Note: included in the various rescue parties were – Wing Commander (sometimes referred to as Squadron Leader) James Andrew Hepburn (Chief Flying Instructor at the RAAF Base East Sale), Mounted First Constable Jim Chester Draper (Heyfield), William (Bill) Jones (who brought news of the accident), a medical officer (Dr. Richard Bligh, RAAF), and an assistant (Pilot Officer Ray Kelly, RAAF), Rex Miller. Cr. Wattie Killeen, Mounted First Constable George Kennedy (Briagolong), Messers. Pat Smyth, William (Bill) Gillio (a well-known local bushman from Briagolong), H. Redwood, and Andy Estoppey (a stockman from Briagolong). Messrs. Kevin Molphy, A. McFarlane, Fred Horstman, Jack Higgins, Barnie Higgins, Hughie Bourke, Dunsmuir, Norm Chester, Stan Chester, Arthur Rumpff, (Richard) Juer Rumpff (the Rumpff family were early settlers of the district), Eric Cumming, Bill Cumming, George Wilson, Andrew Wilson, Jim Monds, James (Jim) Monds, Harry Monds, Cecil Monds, Dan Flynn, Jack Flynn, Harold Gay, Roy Gay (from “Medowra” north of Glenmaggie), Eric Cole, Jack Horstman, McMichael, Mick Higgins snr, Mick Higgins jnr, and Cr. George Gray. Messrs. Pat Killeen, Ron Harvey, R. Kincaid, J. Fixter, Allan Greaves, Ivan Morley, Cyril Hurley, and L. Goodwin. Source: Gippsland Times, Mon 24 January 1944, trove.nla.gov.au, Reminiscences of Jim Chester Draper and this story. Some sources indicate that the pilot was in fact Group Captain Bill Garing who served as commanding officer of the No. 1 Operational Training Unit from August 1943 to February 1944. However, newspapers of the day reported that it was James Hepburn, which is consistent with this account, and also with the fact that he won the Air Force Cross at the time. The injured man was probably Robert Lewis Mathew Goldie, born in 1878 in Bright, Victoria and died in 1962 in Traralgon, Victoria. His children were born in Stratford, Heyfield and Maffra.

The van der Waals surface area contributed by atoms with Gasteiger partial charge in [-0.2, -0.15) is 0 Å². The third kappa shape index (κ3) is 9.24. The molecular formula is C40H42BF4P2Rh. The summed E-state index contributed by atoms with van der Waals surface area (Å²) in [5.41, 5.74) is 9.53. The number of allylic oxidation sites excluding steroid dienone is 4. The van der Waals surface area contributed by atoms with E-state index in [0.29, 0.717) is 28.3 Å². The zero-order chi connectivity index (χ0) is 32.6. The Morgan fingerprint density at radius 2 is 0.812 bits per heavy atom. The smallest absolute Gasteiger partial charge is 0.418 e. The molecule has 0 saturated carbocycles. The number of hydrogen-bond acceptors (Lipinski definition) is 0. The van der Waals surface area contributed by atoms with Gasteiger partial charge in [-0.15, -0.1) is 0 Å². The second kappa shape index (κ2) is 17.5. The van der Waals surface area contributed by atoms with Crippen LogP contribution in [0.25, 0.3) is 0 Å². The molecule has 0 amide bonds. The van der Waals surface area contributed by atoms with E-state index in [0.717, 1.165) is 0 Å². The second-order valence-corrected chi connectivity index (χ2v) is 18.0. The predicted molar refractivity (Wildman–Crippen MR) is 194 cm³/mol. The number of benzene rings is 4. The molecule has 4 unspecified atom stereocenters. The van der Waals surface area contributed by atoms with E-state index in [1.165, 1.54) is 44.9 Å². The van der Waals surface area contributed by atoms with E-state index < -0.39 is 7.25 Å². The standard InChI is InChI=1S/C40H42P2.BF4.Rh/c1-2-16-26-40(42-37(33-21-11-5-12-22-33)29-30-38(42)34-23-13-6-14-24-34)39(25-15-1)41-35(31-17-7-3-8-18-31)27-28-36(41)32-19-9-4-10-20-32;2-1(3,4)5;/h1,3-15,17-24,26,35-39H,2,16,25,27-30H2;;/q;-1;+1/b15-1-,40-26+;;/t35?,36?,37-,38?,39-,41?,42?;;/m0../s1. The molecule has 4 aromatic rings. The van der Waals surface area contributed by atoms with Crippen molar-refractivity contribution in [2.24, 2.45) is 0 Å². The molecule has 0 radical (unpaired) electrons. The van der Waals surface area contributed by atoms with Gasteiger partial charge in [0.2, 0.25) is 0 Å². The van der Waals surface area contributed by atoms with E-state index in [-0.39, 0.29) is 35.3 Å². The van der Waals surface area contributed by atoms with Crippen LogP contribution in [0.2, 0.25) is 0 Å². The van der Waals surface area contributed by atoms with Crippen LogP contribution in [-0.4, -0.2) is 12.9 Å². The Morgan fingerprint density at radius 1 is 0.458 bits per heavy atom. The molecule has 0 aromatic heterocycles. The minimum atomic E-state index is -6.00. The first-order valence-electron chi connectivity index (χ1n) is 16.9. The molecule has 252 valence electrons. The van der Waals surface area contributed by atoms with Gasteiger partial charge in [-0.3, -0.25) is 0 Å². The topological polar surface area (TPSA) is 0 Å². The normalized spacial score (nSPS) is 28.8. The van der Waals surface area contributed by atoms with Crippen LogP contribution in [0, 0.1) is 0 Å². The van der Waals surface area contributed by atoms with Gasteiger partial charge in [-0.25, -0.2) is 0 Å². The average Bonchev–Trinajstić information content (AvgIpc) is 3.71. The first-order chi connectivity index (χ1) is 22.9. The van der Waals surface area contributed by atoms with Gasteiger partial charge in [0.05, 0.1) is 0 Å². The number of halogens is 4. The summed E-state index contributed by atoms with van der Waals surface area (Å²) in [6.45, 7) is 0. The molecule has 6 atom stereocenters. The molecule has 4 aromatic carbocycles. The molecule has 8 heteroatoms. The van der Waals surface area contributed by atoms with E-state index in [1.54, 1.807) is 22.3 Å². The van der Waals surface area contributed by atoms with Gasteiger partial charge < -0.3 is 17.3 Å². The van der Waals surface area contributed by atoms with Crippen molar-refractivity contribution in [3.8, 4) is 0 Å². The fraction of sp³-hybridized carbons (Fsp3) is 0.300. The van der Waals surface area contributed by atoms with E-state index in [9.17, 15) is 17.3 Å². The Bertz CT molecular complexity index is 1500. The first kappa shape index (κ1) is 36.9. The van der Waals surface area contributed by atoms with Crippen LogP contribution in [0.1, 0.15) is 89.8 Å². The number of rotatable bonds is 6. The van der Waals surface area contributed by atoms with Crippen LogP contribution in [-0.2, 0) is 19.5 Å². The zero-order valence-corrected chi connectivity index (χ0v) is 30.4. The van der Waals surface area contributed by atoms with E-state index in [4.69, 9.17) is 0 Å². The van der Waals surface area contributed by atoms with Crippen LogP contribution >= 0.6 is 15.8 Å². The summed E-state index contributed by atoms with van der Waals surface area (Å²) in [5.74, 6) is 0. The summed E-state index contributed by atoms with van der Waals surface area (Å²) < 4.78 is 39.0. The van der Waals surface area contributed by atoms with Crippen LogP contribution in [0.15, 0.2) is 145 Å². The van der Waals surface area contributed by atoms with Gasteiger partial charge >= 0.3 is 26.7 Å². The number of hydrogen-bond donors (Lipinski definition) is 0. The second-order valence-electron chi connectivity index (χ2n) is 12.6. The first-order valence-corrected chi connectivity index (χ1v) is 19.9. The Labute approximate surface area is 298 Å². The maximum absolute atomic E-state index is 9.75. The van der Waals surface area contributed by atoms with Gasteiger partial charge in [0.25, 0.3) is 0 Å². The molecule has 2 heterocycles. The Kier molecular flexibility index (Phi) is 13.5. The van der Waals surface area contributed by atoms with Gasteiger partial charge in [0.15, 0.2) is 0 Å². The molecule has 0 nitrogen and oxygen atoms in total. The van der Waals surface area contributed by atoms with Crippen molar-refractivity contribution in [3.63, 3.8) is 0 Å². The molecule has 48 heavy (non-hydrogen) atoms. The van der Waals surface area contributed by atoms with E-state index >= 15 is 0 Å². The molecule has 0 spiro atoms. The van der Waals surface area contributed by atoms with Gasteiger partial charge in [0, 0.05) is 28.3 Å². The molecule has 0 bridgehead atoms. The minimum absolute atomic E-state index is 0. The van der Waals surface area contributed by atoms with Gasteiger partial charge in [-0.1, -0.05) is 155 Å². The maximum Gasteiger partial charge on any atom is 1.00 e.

Additional background from the reminiscences of Jim Draper: